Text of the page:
SOCIAL-ECOLOGICAL CHANGE AND MARINE PROTECTED AREAS: INSIGHTS FROM THE RÍA LAGARTOS BIOSPHERE RESERVE, MEXICO
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This research examined social-ecological regime shifts (SERSs), and their relation to the governance and human dimensions of marine protected areas (MPAs). Characterized by their rapid and long-term onset, SERSs pose a major challenge for managers of coastal and marine resources. The world’s oceans are being overexploited at an unprecedented rate, resulting in what many experts are referring to as a maritime “tragedy of the commons,” steered by large-scale drivers such as overfishing and climate change. These drivers of change result in localized, regional and global impacts on both marine biodiversity and human wellbeing. Abrupt social and environmental changes can be constituted as SERSs, or disruptions of social-ecological system structure that can potentially have enduring and detrimental influence on ecological health and the social stability of coastal communities. The establishment of MPAs as a management tool can be used in coastal nations around the world, including Mexico, to avoid or mitigate the impacts of SERSs in a coastal and marine context. MPAs strive to safeguard flora and fauna by restricting certain exploitative activities in a given area of the marine environment or land-sea interface. Previous research indicates that MPAs governed with the integration and inclusion of local community perceptions, as opposed to conventional state-led approaches, have been particularly effective. This study focused on the Ría Lagartos Biosphere Reserve, an MPA located in the southern Mexican state of Yucatán, where overexploitation driven by Asian market demand of the local sea cucumber fishery and the emerging tourism industry have brought an influx of social-ecological changes to the region. The research objectives included: 1) establishing a thorough understanding of the environmental and social changes occurring in the region, 2) studying local perceptions of the MPA and how they relate to the changes and community wellbeing, and 3) determining if community involvement in the MPA can enhance its governance to withstand change and improve wellbeing. It followed a largely qualitative and inductive methodology, using semi-structured interviews, focus groups and a survey as its data collection methods. The results indicated that local perceptions can provide valuable insights to strengthen MPA governance, better community-government relations, bolster community wellbeing and improve responses to social-ecological change. The co-management approach is found to be the way forward for MPA governance.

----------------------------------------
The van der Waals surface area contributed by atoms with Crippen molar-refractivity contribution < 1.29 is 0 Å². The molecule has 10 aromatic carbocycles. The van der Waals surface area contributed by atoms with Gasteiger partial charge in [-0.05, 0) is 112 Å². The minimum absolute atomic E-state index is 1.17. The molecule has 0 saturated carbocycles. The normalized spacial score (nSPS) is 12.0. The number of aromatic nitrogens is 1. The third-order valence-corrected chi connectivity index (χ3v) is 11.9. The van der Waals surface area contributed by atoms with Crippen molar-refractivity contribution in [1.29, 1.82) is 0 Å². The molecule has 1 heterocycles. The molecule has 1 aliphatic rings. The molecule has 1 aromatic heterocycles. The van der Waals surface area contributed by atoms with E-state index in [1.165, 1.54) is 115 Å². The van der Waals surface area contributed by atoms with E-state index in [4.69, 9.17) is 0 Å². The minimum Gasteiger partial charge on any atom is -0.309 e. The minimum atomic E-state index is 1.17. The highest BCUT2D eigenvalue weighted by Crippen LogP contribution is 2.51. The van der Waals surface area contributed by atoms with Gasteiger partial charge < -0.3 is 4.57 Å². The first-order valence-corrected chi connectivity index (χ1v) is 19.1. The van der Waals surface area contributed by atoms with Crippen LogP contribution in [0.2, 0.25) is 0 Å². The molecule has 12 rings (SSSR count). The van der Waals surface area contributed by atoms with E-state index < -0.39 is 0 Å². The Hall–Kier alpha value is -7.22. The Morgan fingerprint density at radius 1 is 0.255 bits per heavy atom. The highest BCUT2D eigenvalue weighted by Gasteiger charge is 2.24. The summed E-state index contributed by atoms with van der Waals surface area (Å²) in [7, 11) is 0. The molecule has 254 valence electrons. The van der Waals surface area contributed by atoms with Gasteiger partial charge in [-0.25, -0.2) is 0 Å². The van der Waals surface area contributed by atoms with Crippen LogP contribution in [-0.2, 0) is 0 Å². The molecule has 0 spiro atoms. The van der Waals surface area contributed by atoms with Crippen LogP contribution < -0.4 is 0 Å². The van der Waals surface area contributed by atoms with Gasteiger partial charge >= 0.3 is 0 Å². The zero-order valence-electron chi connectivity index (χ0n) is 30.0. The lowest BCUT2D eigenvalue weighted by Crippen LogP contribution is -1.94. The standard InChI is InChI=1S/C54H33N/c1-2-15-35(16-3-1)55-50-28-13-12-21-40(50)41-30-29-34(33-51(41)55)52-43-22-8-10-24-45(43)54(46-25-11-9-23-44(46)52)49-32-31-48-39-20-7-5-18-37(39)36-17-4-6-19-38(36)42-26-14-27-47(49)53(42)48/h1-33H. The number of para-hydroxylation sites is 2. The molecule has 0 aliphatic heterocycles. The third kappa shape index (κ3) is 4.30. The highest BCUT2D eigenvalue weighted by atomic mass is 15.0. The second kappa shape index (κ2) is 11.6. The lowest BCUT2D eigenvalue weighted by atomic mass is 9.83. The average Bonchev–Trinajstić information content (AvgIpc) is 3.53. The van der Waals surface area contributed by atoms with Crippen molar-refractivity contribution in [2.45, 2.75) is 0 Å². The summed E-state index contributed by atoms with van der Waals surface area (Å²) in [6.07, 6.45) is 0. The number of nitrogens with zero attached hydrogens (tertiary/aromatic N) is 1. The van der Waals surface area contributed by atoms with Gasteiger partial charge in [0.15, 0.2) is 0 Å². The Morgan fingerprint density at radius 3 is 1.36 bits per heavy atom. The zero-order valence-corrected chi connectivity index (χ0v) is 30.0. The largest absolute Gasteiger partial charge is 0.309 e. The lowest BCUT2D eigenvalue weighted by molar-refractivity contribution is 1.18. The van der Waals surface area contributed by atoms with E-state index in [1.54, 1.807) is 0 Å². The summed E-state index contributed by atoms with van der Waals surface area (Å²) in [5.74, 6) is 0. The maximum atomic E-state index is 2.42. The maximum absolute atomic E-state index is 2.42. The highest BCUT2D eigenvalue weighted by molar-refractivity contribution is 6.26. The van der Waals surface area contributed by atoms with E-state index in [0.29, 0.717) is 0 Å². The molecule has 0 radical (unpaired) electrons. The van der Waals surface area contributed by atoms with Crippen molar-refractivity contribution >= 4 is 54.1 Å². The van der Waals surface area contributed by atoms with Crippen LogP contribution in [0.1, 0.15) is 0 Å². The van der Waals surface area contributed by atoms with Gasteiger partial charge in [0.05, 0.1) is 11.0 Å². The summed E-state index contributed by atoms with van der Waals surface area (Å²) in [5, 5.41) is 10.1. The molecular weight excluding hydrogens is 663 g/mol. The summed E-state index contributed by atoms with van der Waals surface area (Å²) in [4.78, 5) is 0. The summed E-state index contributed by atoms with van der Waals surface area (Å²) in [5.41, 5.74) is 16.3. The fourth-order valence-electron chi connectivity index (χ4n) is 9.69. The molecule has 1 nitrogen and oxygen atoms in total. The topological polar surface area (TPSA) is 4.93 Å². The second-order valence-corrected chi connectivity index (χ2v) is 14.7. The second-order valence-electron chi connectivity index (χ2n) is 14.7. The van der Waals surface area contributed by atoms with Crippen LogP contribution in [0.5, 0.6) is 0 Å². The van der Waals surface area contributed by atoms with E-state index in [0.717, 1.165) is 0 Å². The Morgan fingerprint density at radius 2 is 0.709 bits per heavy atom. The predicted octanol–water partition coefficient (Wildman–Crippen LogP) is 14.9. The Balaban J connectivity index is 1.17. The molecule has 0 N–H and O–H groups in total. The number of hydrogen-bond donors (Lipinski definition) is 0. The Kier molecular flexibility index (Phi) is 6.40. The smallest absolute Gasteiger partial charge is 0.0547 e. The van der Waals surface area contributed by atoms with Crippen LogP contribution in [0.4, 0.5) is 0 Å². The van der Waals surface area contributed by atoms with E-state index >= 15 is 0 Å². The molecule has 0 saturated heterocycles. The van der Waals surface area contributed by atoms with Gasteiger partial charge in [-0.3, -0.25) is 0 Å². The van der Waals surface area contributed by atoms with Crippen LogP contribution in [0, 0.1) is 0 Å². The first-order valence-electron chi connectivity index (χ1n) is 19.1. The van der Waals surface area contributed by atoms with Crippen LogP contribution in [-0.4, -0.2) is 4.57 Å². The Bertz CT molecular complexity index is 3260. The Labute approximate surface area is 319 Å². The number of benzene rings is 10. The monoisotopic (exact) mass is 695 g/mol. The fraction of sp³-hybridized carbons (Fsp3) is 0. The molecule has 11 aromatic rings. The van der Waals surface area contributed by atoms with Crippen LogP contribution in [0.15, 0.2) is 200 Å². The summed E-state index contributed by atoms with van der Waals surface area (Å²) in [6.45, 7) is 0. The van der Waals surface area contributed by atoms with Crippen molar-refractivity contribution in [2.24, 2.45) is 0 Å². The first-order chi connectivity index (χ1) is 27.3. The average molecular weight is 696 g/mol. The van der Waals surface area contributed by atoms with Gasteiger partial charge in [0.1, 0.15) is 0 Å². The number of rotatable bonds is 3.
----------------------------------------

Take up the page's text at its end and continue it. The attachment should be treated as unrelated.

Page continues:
Cite this version of the work
Hameet Singh (2019). SOCIAL-ECOLOGICAL CHANGE AND MARINE PROTECTED AREAS: INSIGHTS FROM THE RÍA LAGARTOS BIOSPHERE RESERVE, MEXICO. UWSpace. http://hdl.handle.net/10012/14982
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